Creativity is messy and complex. If you don’t fight for finding the simplicity in your idea, you won’t be able to communicate the idea with clarity to your audience. As you work through the idea, it’s critical to discover what will stick and connect with your audience. You have to focus your energy and idea around that answer.

My favorite way to figure out what’s sticking is through the Spaghetti Test. It’s based off of the most effective (and fun) way to test if your spaghetti is cooked all the way. When you?re cooking spaghetti and you need to check if the noodles are fully cooked, take a noodle out of the boiling water and throw it against the wall. If it sticks, it?s cooked. If it doesn?t, cook it longer.

I love this concept when it comes to creativity and finding clarity in the chaos of what we?re trying to communicate. Sometimes, you just have to throw all your messages and ideas up against the wall, bring some others in the room, and figure out what?s sticking. What?s the word, phrase, or concept that sticks with your audience? Once you find it, you?ve found your message that you can work around.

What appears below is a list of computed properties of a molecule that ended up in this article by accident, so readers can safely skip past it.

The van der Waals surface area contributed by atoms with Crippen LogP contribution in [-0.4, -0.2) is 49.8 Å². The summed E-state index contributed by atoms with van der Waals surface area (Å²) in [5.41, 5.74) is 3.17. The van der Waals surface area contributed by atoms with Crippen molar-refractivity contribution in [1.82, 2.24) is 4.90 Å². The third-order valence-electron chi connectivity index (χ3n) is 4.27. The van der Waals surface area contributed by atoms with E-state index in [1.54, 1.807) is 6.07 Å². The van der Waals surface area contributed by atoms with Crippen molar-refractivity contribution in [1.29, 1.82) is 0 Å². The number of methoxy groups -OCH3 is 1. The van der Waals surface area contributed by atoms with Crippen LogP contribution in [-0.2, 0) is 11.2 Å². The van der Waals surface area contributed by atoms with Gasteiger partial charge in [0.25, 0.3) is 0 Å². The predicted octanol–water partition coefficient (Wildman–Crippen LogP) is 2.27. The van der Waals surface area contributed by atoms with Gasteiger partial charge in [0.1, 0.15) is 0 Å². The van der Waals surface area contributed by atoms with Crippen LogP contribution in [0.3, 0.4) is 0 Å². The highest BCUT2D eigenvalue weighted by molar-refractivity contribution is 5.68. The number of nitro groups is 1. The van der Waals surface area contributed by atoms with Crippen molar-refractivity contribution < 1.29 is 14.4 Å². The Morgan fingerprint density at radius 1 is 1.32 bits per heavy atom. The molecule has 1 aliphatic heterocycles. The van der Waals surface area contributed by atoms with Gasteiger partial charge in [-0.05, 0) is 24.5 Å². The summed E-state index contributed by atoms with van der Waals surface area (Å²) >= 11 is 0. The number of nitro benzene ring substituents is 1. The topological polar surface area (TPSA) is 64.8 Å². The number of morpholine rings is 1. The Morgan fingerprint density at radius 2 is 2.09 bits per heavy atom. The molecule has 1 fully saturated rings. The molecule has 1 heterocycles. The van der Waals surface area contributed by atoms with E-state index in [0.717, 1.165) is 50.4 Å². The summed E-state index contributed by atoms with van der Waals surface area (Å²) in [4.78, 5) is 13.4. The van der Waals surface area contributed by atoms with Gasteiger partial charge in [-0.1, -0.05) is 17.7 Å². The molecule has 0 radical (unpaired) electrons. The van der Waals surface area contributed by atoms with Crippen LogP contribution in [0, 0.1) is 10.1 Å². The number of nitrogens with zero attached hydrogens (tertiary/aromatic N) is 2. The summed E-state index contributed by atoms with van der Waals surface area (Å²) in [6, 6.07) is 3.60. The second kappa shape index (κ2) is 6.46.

Identify the simple and memorable idea you can use to communicate your message. Then, make sure you?re removing any barriers that may be in the way.[quote]Identify the simple and memorable idea you can use to communicate your message.[/quote]

What’s Your Intended Response?

Nothing clarifies an idea like a clear purpose and vision behind the response you want from your audience. Is it to make them laugh? Cry? Be inspired? Share?[quote]Nothing clarifies an idea like a clear purpose and vision behind the response you want from your audience.[/quote]

As we were building our Easter promotion strategy at West Ridge Church, the key word and feeling we wanted our audience to have was anticipation. For our promo video, it was that word that drove every decision on the concept, music, shot selection, and usage of the video. And guess what. It worked!